Tip of the Week: GO EAST for GO terms

goeast_tip.jpgWell, actually, GOEAST young scientist. This week’s tip of the week builds on the data from my previous tip. I had generated a list of genes and I wanted to use that list at a variety of sites to analyze the features of my list. So this week I have tried that at GOEAST.

I used the first 1999 items in my UniProt disease list and uploaded them to GOEAST. The movie shows you the process and a quick look at the outcome.

This view is just a quick example of a basic list upload using their Batch tool. The Batch tool algorithm is somewhat different from the pre-loaded microarray gene analysis they say, because of the way the background is calculated. It outputs the GO terms and groups the genes that fit that GO term. There are a number of other features of GOEAST that look intriguing and helpful. It looks like they handle various microarray platforms easily. They have a variety of outputs (web, text file, graphical). I couldn’t get the graphical output to work sometimes (probably my list is too large). I also would have liked to do the list the other way–to have the list of my genes and have the terms associated with them. I haven’t figured out if there is a way to do that so far.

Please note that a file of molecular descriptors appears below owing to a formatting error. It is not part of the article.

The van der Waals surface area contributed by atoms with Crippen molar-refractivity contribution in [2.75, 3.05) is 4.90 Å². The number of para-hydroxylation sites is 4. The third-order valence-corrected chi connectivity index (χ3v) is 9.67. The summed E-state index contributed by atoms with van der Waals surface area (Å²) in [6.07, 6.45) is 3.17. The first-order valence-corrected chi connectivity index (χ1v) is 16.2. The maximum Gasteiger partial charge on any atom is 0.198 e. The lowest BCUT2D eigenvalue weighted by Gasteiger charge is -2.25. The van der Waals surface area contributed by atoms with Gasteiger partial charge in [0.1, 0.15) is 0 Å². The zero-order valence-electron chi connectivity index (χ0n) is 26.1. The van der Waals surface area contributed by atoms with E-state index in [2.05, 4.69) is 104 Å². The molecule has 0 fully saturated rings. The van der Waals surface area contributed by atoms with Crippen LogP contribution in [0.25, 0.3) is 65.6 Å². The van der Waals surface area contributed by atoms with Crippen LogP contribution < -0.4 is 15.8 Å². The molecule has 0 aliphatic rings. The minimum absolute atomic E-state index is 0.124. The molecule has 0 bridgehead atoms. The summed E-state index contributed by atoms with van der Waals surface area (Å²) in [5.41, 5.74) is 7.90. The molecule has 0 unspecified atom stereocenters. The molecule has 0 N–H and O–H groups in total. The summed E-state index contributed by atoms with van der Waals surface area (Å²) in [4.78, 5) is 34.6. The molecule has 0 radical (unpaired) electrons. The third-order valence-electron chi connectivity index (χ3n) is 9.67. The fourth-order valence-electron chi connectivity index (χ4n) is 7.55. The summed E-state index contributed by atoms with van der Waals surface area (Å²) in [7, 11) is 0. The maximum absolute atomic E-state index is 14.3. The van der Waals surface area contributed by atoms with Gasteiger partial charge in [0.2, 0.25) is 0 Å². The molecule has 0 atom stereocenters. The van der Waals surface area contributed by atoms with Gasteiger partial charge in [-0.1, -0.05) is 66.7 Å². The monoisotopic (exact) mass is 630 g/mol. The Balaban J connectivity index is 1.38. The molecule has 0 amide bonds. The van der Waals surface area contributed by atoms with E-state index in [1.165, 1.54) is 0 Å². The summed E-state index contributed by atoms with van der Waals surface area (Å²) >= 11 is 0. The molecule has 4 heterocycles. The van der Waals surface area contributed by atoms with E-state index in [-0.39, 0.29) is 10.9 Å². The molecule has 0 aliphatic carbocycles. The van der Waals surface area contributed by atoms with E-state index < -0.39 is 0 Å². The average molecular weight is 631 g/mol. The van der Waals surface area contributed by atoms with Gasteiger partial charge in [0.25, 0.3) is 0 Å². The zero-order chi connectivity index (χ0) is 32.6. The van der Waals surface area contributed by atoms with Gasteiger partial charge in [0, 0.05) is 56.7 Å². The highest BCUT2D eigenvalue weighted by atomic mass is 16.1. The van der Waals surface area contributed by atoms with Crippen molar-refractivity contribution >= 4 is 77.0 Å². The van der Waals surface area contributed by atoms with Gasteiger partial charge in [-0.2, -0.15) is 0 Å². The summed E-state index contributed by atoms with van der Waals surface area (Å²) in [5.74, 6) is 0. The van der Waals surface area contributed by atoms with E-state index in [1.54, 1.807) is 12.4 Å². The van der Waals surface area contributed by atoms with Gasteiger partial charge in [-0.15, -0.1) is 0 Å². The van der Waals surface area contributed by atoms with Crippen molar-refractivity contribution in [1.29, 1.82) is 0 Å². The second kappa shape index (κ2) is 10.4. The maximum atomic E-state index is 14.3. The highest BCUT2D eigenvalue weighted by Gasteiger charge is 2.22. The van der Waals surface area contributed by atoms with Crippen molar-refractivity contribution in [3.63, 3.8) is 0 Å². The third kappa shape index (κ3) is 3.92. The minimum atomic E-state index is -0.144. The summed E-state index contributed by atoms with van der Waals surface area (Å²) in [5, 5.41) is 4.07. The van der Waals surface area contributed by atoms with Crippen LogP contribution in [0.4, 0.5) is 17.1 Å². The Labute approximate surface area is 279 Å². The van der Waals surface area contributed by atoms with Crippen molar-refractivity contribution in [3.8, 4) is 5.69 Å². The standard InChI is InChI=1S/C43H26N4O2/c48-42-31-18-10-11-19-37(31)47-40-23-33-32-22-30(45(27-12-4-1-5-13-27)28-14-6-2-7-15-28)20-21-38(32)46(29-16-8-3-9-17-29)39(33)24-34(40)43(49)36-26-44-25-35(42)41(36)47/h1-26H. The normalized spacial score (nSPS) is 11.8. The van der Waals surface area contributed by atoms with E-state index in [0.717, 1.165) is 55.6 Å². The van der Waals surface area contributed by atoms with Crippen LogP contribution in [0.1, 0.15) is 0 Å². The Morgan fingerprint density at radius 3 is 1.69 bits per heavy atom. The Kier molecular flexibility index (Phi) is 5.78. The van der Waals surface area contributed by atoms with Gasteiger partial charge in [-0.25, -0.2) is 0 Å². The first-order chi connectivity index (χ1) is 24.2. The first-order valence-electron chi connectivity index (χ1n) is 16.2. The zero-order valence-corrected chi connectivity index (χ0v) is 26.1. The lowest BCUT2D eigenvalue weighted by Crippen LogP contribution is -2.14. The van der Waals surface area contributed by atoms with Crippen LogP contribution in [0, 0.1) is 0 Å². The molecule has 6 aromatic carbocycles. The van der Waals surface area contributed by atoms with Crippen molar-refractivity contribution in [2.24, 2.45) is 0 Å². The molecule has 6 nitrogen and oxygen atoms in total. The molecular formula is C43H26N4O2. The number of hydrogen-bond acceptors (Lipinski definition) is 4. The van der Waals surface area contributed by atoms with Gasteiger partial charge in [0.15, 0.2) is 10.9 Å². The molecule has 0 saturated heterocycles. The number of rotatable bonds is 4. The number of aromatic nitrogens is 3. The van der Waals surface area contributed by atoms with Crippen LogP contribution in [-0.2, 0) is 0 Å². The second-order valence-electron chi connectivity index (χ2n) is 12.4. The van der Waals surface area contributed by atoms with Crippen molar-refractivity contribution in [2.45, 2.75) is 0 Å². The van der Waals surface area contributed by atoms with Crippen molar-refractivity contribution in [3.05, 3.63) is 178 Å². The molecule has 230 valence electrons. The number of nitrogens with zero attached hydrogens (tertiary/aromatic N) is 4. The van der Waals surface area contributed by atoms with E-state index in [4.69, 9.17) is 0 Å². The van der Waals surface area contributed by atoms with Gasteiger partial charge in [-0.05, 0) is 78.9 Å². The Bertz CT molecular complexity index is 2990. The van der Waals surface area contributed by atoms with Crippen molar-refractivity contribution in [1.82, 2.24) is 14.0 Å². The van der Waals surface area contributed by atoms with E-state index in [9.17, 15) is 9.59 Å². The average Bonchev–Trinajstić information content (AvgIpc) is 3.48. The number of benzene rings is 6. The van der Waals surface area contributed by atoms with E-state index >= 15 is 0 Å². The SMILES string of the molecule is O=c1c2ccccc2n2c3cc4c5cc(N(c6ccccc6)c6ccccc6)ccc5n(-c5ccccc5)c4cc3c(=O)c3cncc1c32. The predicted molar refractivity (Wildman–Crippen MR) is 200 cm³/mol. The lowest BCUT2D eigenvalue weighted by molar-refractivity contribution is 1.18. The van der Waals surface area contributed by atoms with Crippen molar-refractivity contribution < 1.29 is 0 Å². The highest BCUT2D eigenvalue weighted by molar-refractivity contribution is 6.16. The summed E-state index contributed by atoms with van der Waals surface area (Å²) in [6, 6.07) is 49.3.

I’m not going to draw many conclusions from this yet–I want to try a variety of tools and think about the features and the quality of the results. But this tool seemed to effectively group my genes into buckets with GO terms that could be helpful for an analysis.

Check out their paper for more details:

Zheng Q, Wang XJ. Nucleic Acids Res. 2008 May 16. GOEAST: a web-based software toolkit for Gene Ontology enrichment analysis. PMID: 18487275

2 thoughts on “Tip of the Week: GO EAST for GO terms

  1. Carl

    The only issue I see is the inability to specify the background. The backgrounds offered are either the entire microarray set or species set. I’ve found this to be problematic for some cases. Say you’ve run an experiment of FACS-sorted cells from a given tissue which yields four cell types. You’ve run microarrays for each of the cell types. You want to see which GOs are enriched in each of the given cell types. If you use the entire species or microarray as background, all cell types will show GOs enriched for the entire tissue, rather than just the cell type of interest (as each of the cell types are derived from that tissue).

    The only way I’ve been able to get around this in the past is specifying the background as all “expressed genes” in the tissue type rather than the entire set of microarray genes. I imagine one would run into a similar problem if they wanted to compare GO enrichment across clusters derived from the same set of microarrays.

    Am I correct here or am I missing something?

  2. Mary

    Yeah, I see what you mean Carl. That’s why I flagged the difference between the background methods in my comment–because that could an issue in some cases. In my sample case it isn’t.

    Would it help if you could create your own background file? Or if you could run your experimental samples and then subtract your controls somehow?

    Software developers are often looking for input from users–we can suggest things to them :)

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